24 Hours in Bristol

more than a year ago
Bristol isn’t the largest city in the world (Shanghai was, at the time of writing), but there is more than enough going on to keep you engaged during your visit. 24 hours probably isn’t enough — you could easily spend 23 of them on King Street — but sometimes you’ve just got to play the hand you’re dealt. 24 hours in Bristol? Follow the three B’s

Morning: Banksy

The first B of Bristol is obviously the town itself, but the whole ‘day’ thing means we are going to rearrange them a little bit. We’ll start off with Banksy, the most celebrated protest artist of modern times and a man thought to have been born in this very city. His art is everywhere here — the city is understandably proud of the man, born here or not — and seeking out his pieces is a great way to get to know the town. There are many walking tours available, but we fully endorse making your own list and doing the exploring all on your own. Our favourite? We don’t do favourites here at In Your Pocket, but we are certainly partial to The Girl With the Stick and the Well-Hung Lover, two rather different pieces.

Afternoon: Brunel

20th and 21st century art dominates the morning, leaving the afternoon in the hands of 19th century engineering. Isambard Kingdom Brunel is the undisputed king of British engineering, the man voted the second greatest Brit of all time (behind ol’ Churchill) and undoubtedly one of the most productive and prodigious creators of his time. Some of his finest pieces are found in Bristol, none more impactful than the stunning Clifton Suspension Bridge. Cross the bridge on foot to get an idea of its scope, and take advantage of the views from the middle. Be sure to head down below afterwards in order to get that all-important snap of this magnificent feat of humanity.

Clifton Suspension Bridge might lay claim to being Brunel’s finest piece in Bristol, but the SS Great Britain can’t be that far behind. Now found on the Harbourside, this was the largest passenger ship of its time (the mid 19th, if you were wondering) and was also the first iron steamer to cross the Atlantic. The records don’t end there, but we wholeheartedly recommend nipping into the ship and its various nooks and crannies to get a better idea. Some of the smells simply need to be experienced to be believed. What’s more, if your name is Isambard then you get to enter for free.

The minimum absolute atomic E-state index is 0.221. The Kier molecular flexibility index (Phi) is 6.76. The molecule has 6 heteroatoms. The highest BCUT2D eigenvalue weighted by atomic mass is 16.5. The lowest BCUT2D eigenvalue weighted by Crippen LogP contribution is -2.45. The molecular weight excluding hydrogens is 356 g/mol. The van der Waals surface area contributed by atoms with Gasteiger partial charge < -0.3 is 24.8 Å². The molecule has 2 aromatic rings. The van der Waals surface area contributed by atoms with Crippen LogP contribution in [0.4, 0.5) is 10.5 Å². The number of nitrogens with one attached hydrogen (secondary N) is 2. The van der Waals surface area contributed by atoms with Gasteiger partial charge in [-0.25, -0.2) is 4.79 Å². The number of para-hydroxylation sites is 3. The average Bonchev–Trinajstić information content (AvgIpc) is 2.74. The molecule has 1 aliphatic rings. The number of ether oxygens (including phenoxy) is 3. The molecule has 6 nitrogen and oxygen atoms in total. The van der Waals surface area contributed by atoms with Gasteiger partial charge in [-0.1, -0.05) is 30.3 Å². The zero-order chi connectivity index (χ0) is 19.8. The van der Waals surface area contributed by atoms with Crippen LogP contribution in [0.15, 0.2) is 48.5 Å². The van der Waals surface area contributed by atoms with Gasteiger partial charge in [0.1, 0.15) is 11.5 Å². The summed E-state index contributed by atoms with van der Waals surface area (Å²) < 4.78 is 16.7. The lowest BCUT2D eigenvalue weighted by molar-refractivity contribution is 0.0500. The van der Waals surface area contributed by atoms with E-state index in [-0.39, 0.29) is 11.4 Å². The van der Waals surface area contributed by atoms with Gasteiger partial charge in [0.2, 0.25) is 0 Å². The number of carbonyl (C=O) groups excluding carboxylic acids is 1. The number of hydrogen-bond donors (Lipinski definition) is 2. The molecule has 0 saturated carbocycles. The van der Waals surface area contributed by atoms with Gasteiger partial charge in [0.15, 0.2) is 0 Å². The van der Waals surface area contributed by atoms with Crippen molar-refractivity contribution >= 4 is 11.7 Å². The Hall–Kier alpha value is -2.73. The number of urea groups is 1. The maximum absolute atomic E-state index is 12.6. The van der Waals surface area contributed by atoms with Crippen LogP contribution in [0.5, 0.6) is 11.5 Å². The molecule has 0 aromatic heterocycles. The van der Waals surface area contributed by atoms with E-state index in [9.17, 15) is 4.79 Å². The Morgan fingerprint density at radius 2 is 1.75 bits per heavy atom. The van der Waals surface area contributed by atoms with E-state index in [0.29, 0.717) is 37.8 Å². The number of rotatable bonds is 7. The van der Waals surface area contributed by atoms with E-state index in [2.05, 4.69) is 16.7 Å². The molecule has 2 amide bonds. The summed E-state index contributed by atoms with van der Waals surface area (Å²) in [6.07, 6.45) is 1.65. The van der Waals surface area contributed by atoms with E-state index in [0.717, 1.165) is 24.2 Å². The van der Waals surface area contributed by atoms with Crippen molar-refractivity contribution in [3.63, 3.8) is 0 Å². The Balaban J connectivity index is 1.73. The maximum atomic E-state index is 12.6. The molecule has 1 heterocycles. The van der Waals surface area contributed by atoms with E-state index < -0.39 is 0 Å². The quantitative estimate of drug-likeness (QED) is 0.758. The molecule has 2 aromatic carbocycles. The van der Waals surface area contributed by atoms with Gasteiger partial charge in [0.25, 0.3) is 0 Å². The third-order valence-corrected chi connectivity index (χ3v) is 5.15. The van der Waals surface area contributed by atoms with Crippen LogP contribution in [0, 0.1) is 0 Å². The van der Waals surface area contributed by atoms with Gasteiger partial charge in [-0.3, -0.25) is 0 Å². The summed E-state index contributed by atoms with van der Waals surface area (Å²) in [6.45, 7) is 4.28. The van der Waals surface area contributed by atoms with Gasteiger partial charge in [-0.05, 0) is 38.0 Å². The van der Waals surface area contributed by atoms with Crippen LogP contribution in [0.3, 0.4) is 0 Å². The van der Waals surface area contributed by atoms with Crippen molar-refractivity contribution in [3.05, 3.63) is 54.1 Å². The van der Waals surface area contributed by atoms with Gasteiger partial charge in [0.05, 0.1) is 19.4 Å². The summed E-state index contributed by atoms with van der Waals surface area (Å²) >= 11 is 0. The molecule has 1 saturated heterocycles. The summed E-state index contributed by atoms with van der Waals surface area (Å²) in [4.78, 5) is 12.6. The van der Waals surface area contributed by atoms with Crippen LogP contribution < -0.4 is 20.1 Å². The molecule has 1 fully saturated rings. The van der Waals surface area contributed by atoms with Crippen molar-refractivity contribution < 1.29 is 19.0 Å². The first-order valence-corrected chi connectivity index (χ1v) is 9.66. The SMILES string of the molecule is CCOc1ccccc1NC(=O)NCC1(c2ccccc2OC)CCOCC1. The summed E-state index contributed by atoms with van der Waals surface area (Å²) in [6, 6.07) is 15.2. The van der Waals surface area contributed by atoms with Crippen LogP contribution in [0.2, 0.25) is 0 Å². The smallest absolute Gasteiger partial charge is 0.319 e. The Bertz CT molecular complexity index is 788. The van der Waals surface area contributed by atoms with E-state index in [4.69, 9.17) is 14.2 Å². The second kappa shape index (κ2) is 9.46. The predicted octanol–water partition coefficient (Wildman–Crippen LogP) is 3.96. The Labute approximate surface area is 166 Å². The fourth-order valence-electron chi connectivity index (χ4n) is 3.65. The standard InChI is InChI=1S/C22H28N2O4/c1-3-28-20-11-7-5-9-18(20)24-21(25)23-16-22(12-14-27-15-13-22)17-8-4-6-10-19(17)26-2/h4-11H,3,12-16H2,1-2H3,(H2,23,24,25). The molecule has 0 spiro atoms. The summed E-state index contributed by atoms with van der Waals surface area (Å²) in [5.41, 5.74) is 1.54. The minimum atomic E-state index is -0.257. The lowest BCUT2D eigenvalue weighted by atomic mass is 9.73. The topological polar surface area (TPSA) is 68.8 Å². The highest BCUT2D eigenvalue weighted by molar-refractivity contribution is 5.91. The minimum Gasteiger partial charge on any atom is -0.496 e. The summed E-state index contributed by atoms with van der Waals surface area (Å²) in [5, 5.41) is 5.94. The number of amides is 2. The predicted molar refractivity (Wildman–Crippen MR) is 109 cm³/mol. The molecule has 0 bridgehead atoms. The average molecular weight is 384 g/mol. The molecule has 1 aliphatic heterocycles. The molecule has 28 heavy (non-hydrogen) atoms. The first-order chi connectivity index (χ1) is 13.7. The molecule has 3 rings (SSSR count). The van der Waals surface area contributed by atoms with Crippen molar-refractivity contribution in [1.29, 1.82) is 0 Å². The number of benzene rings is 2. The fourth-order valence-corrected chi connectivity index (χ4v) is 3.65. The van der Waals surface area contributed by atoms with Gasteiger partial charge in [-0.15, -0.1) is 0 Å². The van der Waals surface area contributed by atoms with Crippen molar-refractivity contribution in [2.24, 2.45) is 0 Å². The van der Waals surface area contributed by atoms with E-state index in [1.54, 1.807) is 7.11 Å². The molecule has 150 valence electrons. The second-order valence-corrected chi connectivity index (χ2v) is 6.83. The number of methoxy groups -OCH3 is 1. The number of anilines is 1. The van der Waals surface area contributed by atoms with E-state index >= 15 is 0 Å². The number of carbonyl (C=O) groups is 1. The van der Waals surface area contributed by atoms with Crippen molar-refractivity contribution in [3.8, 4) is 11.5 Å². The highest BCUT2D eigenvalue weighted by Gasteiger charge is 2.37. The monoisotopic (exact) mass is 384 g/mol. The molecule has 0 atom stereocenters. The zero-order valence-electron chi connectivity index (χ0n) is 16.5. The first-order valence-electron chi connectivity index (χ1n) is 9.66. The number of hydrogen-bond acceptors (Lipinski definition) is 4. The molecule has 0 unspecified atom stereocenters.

The Harbourside is one of the most engaging parts of town and is home to a wide variety of cafes, bars and restaurants. This should give you plenty of choice if the belly starts rumbling, and you can’t really go wrong with any of the options. Our choice? Cargo, because it gives us the opportunity to make a variety of choices. If you’re looking for something a little more formal, make yourself a reservation at Casamia, a Michelin Star champion with seriously good grub.

Evening: Booze

Bristol is one of the great night’s out in England, a city that makes the most of the day before wringing every last drop of cider out of the evening. There are plenty of great pub and bar options in the city centre, but when the weather is good we can’t resist an evening spent trawling the cobblestones of King Street. Our evening usually starts down the bottom at the King Street Brew House, a solid pub with plenty of cask ales and craft options on tap (look out for the monthly charity beer). The Old Duke is as good as next door, a jazz pub for the old fashioned.

There is an inevitability about the night at this point, and it seems to be a countdown of sorts until we find ourselves at Small Bar. A craft beer mecca full of the good stuff, this is the right sort of modern pub, with 31 taps of delicious beer and some of the most engaging staff in the city. The food is pretty good too, tailor made to match with those gorgeous, gorgeous beers. If you’re lucky, you might even get a conversation about Tomohiro Ishii or Hirooki Goto, but that is another story for another time.


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